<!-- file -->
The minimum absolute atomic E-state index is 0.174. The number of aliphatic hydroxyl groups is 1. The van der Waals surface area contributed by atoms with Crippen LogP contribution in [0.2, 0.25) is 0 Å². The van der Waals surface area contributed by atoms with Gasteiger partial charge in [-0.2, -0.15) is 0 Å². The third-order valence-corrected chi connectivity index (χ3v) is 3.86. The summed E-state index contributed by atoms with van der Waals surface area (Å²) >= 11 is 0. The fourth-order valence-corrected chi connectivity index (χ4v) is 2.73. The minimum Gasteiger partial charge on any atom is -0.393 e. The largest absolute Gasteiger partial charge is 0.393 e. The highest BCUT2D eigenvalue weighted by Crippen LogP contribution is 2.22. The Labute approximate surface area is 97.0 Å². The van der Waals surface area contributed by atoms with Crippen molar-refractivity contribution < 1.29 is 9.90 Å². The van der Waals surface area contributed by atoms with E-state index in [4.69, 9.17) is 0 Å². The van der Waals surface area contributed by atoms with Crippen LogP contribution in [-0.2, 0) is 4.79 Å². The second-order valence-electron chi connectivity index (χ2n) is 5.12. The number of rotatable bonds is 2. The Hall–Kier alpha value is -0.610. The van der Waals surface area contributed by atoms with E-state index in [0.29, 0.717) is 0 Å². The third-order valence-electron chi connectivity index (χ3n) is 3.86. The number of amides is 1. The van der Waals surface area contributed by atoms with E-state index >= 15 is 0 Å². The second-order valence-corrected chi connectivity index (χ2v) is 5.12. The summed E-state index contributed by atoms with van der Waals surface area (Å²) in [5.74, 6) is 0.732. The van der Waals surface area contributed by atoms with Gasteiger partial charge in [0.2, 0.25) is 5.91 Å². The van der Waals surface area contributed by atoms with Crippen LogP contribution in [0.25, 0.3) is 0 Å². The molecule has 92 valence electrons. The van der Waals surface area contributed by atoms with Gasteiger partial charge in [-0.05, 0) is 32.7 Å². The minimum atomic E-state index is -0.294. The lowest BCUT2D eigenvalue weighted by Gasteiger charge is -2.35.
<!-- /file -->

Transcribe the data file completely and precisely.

The minimum absolute atomic E-state index is 0.174. The number of aliphatic hydroxyl groups is 1. The van der Waals surface area contributed by atoms with Crippen LogP contribution in [0.2, 0.25) is 0 Å². The van der Waals surface area contributed by atoms with Gasteiger partial charge in [-0.2, -0.15) is 0 Å². The third-order valence-corrected chi connectivity index (χ3v) is 3.86. The summed E-state index contributed by atoms with van der Waals surface area (Å²) >= 11 is 0. The fourth-order valence-corrected chi connectivity index (χ4v) is 2.73. The minimum Gasteiger partial charge on any atom is -0.393 e. The largest absolute Gasteiger partial charge is 0.393 e. The highest BCUT2D eigenvalue weighted by Crippen LogP contribution is 2.22. The Labute approximate surface area is 97.0 Å². The van der Waals surface area contributed by atoms with Crippen molar-refractivity contribution < 1.29 is 9.90 Å². The van der Waals surface area contributed by atoms with E-state index in [4.69, 9.17) is 0 Å². The van der Waals surface area contributed by atoms with Crippen LogP contribution in [-0.2, 0) is 4.79 Å². The second-order valence-electron chi connectivity index (χ2n) is 5.12. The number of rotatable bonds is 2. The Hall–Kier alpha value is -0.610. The van der Waals surface area contributed by atoms with E-state index in [0.29, 0.717) is 0 Å². The third-order valence-electron chi connectivity index (χ3n) is 3.86. The number of amides is 1. The van der Waals surface area contributed by atoms with E-state index >= 15 is 0 Å². The second-order valence-corrected chi connectivity index (χ2v) is 5.12. The summed E-state index contributed by atoms with van der Waals surface area (Å²) in [5.74, 6) is 0.732. The van der Waals surface area contributed by atoms with Gasteiger partial charge in [0.2, 0.25) is 5.91 Å². The van der Waals surface area contributed by atoms with Crippen LogP contribution in [0.25, 0.3) is 0 Å². The molecule has 92 valence electrons. The van der Waals surface area contributed by atoms with Gasteiger partial charge in [-0.05, 0) is 32.7 Å². The minimum atomic E-state index is -0.294. The lowest BCUT2D eigenvalue weighted by Gasteiger charge is -2.35.